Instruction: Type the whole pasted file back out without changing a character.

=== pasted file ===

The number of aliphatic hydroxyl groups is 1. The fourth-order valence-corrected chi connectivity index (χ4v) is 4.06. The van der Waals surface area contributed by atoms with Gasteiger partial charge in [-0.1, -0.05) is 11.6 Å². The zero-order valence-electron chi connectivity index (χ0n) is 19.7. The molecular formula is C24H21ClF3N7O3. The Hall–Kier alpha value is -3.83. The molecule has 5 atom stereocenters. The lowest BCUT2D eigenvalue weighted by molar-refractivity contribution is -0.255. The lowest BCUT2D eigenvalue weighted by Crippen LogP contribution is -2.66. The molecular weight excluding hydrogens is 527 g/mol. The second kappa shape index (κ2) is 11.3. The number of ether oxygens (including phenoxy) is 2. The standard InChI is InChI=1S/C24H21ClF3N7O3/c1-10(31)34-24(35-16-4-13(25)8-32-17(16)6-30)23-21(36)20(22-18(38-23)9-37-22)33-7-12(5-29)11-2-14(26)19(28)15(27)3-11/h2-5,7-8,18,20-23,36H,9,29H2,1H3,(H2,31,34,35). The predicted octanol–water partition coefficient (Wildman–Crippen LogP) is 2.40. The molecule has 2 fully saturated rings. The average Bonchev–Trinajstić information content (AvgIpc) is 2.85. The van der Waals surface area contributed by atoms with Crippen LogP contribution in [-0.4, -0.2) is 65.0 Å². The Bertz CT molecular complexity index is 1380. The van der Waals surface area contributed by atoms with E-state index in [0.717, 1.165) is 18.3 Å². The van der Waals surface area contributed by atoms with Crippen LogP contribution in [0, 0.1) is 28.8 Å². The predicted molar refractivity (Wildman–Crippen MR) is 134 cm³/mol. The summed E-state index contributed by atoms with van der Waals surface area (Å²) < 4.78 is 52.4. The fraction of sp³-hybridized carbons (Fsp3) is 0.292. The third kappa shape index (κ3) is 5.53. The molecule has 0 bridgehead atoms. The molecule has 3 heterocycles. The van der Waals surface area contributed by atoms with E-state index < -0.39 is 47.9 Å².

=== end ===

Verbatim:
The number of aliphatic hydroxyl groups is 1. The fourth-order valence-corrected chi connectivity index (χ4v) is 4.06. The van der Waals surface area contributed by atoms with Gasteiger partial charge in [-0.1, -0.05) is 11.6 Å². The zero-order valence-electron chi connectivity index (χ0n) is 19.7. The molecular formula is C24H21ClF3N7O3. The Hall–Kier alpha value is -3.83. The molecule has 5 atom stereocenters. The lowest BCUT2D eigenvalue weighted by molar-refractivity contribution is -0.255. The lowest BCUT2D eigenvalue weighted by Crippen LogP contribution is -2.66. The molecular weight excluding hydrogens is 527 g/mol. The second kappa shape index (κ2) is 11.3. The number of ether oxygens (including phenoxy) is 2. The standard InChI is InChI=1S/C24H21ClF3N7O3/c1-10(31)34-24(35-16-4-13(25)8-32-17(16)6-30)23-21(36)20(22-18(38-23)9-37-22)33-7-12(5-29)11-2-14(26)19(28)15(27)3-11/h2-5,7-8,18,20-23,36H,9,29H2,1H3,(H2,31,34,35). The predicted octanol–water partition coefficient (Wildman–Crippen LogP) is 2.40. The molecule has 2 fully saturated rings. The average Bonchev–Trinajstić information content (AvgIpc) is 2.85. The van der Waals surface area contributed by atoms with Crippen LogP contribution in [-0.4, -0.2) is 65.0 Å². The Bertz CT molecular complexity index is 1380. The van der Waals surface area contributed by atoms with E-state index in [0.717, 1.165) is 18.3 Å². The van der Waals surface area contributed by atoms with Crippen LogP contribution in [0, 0.1) is 28.8 Å². The predicted molar refractivity (Wildman–Crippen MR) is 134 cm³/mol. The summed E-state index contributed by atoms with van der Waals surface area (Å²) < 4.78 is 52.4. The fraction of sp³-hybridized carbons (Fsp3) is 0.292. The third kappa shape index (κ3) is 5.53. The molecule has 0 bridgehead atoms. The molecule has 3 heterocycles. The van der Waals surface area contributed by atoms with E-state index < -0.39 is 47.9 Å².